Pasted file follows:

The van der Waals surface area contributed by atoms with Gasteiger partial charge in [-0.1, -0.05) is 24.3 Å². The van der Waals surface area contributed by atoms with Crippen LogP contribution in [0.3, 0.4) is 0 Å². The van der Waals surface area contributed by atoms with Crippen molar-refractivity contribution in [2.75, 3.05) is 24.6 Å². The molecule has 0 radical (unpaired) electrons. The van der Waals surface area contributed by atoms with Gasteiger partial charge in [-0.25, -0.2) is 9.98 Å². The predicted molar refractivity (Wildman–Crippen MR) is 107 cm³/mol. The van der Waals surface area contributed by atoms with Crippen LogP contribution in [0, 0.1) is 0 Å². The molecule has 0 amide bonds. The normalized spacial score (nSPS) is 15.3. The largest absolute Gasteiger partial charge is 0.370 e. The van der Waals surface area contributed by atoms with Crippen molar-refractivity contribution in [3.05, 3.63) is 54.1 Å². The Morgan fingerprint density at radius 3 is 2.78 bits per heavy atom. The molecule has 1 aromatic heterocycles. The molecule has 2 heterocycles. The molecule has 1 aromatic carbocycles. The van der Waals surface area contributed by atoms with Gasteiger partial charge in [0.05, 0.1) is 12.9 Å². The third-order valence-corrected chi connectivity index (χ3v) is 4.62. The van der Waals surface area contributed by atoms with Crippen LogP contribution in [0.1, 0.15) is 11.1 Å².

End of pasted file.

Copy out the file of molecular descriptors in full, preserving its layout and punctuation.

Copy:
The van der Waals surface area contributed by atoms with Gasteiger partial charge in [-0.1, -0.05) is 24.3 Å². The van der Waals surface area contributed by atoms with Crippen LogP contribution in [0.3, 0.4) is 0 Å². The van der Waals surface area contributed by atoms with Crippen molar-refractivity contribution in [2.75, 3.05) is 24.6 Å². The molecule has 0 radical (unpaired) electrons. The van der Waals surface area contributed by atoms with Gasteiger partial charge in [-0.25, -0.2) is 9.98 Å². The predicted molar refractivity (Wildman–Crippen MR) is 107 cm³/mol. The van der Waals surface area contributed by atoms with Crippen LogP contribution in [0, 0.1) is 0 Å². The molecule has 0 amide bonds. The normalized spacial score (nSPS) is 15.3. The largest absolute Gasteiger partial charge is 0.370 e. The van der Waals surface area contributed by atoms with Crippen molar-refractivity contribution in [3.05, 3.63) is 54.1 Å². The Morgan fingerprint density at radius 3 is 2.78 bits per heavy atom. The molecule has 1 aromatic heterocycles. The molecule has 2 heterocycles. The molecule has 1 aromatic carbocycles. The van der Waals surface area contributed by atoms with Gasteiger partial charge in [0.05, 0.1) is 12.9 Å². The third-order valence-corrected chi connectivity index (χ3v) is 4.62. The van der Waals surface area contributed by atoms with Crippen LogP contribution in [0.1, 0.15) is 11.1 Å².